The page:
Using Ecommerce Text Messages in 2014

Online retailers can use text messages in much the same way that they use email, but with the possibility of much better results, since shoppers may be more likely to read a text than an email.

Nine in every ten American adults own a mobile phone and may be able to receive a text or short message service (SMS) message, including an incredible 98 percent of adults aged 18 to 29 and 97 percent of folks age 30 to 49, according to the Pew Research Center’s 2014 Mobile Technology Fact Sheet.

People are also more likely to read and respond to SMS messages than they are to nearly any other form of communication. Consider that email, which is an excellent way to communicate with customers, has an open rate of about 17.35 percent for ecommerce-related messages, according to MailChimp, an email service provider. In contrast, SMS messages enjoy a 95 percent or better open rate, meaning that nearly everything sent, gets through, according to several sources including FireText, Inc. Magazine, and Mobile Marketing Watch.

Furthermore, about 94 percent of SMS messages are read within 5 minutes or less, again according to several sources, possibly making the medium better for getting a quick response from customers.

Furthermore, about 94 percent of SMS messages are read within 5 minutes or less, again according to several sources, possibly making the medium better for getting a quick response from customers.

Taken together, this data may be a strong indicator that ecommerce businesses should be using SMS. In fact, the only question remaining is how to do it.

“SMS gives you a greater ability to keep customers informed in a way that’s personal and relevant to them, enabling you to engage with them throughout the order process. This not only leads to increased satisfaction – but also increased sales,” wrote of authors of a FireText report, titled “Everything you need to know about SMS marketing to grow your ecommerce store.”

Use SMS for Transactional Messages

Text messages may be an excellent alternative or companion to email for sending shoppers information about an order. When a shopper pays for her online purchase, consider giving her the option to have the transactional message come via email, text, or both.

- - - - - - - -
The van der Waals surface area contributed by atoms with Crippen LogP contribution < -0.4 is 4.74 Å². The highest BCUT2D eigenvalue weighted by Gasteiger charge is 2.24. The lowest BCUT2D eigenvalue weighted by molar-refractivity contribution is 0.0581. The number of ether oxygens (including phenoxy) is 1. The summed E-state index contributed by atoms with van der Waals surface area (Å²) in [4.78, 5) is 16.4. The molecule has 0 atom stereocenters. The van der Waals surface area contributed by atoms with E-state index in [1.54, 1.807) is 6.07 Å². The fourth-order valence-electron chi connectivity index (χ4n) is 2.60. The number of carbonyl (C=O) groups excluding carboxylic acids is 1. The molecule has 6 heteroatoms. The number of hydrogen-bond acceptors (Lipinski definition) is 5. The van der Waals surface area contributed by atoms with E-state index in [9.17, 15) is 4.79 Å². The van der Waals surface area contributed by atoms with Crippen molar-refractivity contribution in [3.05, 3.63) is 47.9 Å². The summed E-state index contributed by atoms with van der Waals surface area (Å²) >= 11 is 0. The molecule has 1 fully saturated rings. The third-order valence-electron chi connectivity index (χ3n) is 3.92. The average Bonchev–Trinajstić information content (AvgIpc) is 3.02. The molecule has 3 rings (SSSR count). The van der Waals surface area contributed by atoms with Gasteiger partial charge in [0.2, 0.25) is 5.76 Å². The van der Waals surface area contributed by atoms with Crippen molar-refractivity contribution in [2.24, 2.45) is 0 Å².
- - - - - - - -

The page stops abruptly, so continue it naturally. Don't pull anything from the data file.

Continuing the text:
If the customer selects SMS, send brief messages to:

  • Confirm the order was received;
  • Inform the customers that the order has been shipping;
  • Alert the customer when the order has been delivered;
  • And follow up after the sale to ensure everything went well.

SMS may also be used to help manage returns or answer simple questions about the order.

The key here is that many shoppers give text messages priority over other kinds of communication so that your store stands out from the proverbial crowd.

Use SMS When Items Are Ready for In-store Pickup

SMS messages might also be employed to help with in-store pick up or, as some call it, click and collect, which is an emerging trend even with small and mid-sized brick-and-click businesses.

In-store pick up is popular with shoppers because it can be more convenient, and it is popular with stores because often shoppers will make additional purchases when they come to pick up their online order. But there is an inherent risk, if a customer shows up too soon to pick up an item, that customer might become disappointed or even angry.

Text messaging can be used to alert shoppers when an order is actually ready for pickup, potentially avoiding misunderstandings. What’s more, text messages might be used to make the experience even more personal.

Imagine that a shopper, Frank, placed a click and collect order at 9:00 a.m.. At 10:00 a.m. he receives a text saying that the order is ready. By 5:45 p.m., he receives another.

“Hello Frank. This is James at Store X. Your order is ready. We close at 6 p.m., but if you’d like to pick it up today, I can stay open a bit longer. Let me know.”

SMS Can Help Marketing Too

Guitar Center, a brick-and-click retailer of musical instruments and related products, recently held a “Big Payback” promotion wherein shoppers received an electronic gift certificate about a month after making a Guitar Center purchase. If a shopper sent $50, he would get a $10 certificate.

As one might expect Guitar Center delivered its electronic gift certificates via email, but it might also has sent these via text. In fact, given the Guitar Center has both physical stores and an online store, the text may have been even more convenient, since shoppers going into a store would not have needed to print out the gift certificate, rather they could simply present the message still on the phone.

Using SMS for a promotion like this one might also impact conversion rates. For example, in 2013 a retailer in the northwestern U.S. sent an SMS campaign with a simple call to action to about 4,800 opt-in customers and enjoyed nearly a 40 percent conversion rate on the offer.

Armando Roggio
Armando Roggio
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